It's been awfully quiet on this blog for a good reason.  We've had a really nice flow of family visits for two months with about a three day layover for me to bust out my Cleaning Freak Flag again.

I usually spend medium to large chunks of my day alone, reflecting, and, keeping a steady log of my thoughts on this wee bloggity.  The past two months, however, have been quite the opposite.  I've spent time in conversation, planning ahead, and keeping a steady log of things I forgot to do yesterday.

The last few weeks, I've come to understand how being a loner is a crutch for me.  I rely heavily on those solo times to sort through thoughts and file away important things alphabetically.  Being around people often is out of my comfort zone and leaves me feeling disorganized and forgetful.  Not sure why my brain doesn't allow categorizing itself when another person's in the room but it doesn't.  It has serious modesty issues.  It often wears baggy shirts and knows how to remove its bra through a sleeve.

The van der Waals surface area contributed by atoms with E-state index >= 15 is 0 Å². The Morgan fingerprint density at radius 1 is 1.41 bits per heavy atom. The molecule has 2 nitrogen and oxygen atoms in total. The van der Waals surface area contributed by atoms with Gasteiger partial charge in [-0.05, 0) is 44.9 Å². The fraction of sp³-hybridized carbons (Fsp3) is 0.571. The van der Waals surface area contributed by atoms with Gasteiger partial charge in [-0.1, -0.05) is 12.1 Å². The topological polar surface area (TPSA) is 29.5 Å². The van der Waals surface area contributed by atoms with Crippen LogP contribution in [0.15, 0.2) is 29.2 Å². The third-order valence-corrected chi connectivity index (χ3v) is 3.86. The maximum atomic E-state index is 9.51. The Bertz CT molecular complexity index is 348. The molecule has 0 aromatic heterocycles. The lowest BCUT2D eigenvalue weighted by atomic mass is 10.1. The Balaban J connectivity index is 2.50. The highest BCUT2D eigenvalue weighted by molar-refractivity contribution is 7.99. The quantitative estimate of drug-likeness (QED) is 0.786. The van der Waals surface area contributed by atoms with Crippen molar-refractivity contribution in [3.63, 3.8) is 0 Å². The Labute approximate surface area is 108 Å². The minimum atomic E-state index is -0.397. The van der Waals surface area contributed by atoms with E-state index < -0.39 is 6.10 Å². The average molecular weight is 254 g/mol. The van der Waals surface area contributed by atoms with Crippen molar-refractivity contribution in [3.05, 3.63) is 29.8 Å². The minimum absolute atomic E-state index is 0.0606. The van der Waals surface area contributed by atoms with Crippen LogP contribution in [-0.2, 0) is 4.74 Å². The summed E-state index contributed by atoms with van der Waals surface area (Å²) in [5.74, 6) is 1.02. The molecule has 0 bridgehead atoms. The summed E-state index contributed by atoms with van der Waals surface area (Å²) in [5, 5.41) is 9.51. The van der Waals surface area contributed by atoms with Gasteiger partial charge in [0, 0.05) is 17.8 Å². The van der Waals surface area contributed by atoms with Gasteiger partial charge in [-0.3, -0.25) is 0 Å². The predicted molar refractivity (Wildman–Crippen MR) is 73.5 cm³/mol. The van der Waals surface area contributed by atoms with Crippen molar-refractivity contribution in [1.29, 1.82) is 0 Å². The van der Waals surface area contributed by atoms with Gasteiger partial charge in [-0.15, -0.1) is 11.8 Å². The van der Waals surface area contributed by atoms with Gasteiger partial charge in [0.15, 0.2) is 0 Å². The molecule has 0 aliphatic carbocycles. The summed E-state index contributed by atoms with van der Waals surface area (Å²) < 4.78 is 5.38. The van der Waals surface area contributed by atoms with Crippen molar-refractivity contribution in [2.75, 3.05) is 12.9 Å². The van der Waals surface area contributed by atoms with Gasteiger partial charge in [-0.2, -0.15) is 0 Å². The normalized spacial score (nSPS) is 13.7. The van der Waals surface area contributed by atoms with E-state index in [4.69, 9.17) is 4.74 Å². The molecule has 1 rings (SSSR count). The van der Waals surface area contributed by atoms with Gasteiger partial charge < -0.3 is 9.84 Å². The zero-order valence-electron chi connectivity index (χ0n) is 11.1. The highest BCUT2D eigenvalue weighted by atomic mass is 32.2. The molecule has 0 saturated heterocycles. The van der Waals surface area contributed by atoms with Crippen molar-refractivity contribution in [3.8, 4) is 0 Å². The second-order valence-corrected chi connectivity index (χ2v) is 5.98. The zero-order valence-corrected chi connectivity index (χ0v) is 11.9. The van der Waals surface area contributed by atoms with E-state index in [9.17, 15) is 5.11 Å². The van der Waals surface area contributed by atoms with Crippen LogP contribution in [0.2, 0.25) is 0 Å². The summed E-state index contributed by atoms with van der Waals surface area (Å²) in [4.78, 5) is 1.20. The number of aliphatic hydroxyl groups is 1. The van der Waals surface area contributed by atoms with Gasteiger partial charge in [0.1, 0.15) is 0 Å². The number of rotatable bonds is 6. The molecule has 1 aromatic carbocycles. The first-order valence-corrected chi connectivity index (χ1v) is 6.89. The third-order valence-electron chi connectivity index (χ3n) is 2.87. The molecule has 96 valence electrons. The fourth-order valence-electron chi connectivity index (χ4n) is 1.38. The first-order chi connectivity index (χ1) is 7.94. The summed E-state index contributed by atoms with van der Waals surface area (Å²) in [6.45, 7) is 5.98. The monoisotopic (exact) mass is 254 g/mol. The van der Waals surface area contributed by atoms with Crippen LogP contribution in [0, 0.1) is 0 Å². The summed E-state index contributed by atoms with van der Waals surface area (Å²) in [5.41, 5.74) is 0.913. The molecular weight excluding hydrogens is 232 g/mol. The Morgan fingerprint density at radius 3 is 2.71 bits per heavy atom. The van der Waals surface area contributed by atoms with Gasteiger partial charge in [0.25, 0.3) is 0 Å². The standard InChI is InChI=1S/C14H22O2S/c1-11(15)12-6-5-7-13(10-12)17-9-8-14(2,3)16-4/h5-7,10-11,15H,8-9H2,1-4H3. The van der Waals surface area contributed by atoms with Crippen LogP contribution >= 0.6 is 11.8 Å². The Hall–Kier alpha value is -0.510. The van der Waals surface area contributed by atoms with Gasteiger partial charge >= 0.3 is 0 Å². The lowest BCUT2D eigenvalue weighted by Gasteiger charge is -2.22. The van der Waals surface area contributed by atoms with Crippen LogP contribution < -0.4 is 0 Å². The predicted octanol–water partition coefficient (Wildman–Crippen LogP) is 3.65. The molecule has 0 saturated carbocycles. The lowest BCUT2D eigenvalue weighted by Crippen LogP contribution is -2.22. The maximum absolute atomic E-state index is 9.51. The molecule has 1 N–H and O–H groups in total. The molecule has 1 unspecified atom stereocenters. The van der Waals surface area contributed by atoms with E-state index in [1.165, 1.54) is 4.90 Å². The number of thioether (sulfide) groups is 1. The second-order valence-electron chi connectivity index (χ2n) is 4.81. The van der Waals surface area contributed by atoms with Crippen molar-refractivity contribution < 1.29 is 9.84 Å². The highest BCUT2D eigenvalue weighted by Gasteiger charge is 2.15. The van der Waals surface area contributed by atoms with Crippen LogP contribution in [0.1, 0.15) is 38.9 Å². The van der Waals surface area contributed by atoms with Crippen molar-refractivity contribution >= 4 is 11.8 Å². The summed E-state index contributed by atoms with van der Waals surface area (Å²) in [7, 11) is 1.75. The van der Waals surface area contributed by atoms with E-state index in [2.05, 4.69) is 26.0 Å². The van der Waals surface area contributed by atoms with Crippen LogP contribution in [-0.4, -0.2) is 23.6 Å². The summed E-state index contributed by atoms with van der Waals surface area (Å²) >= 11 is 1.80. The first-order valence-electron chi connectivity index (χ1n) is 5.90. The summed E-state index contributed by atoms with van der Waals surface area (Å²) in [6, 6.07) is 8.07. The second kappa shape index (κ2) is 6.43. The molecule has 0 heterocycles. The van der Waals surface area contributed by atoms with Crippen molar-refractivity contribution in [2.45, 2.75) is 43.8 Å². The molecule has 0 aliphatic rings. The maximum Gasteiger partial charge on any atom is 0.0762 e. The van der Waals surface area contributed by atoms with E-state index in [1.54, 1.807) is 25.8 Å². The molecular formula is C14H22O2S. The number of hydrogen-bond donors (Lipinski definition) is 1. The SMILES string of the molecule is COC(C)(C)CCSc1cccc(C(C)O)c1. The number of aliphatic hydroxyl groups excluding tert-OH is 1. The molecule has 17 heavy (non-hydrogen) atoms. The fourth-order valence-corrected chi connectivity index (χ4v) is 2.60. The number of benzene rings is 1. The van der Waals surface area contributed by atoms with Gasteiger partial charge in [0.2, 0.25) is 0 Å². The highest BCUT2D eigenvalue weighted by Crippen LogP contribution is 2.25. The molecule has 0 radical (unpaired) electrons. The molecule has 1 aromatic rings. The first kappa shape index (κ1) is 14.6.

While I miss the ability to collate my thoughts, the missing is overrun by feeling honored my family (First Andy's parents, his sister, now my little brother and his girlfriend) choose to spend their only vacation time here with us in Louisiana.  None of them loves to fly yet they buy airline tickets and hold their breath during takeoff. All of them have very important things going on back home.  Each of them asks what they can do to help out while they are here.  If I respond, "Nothing," they find something anyway and do it better than me. Them there are awesome housemates.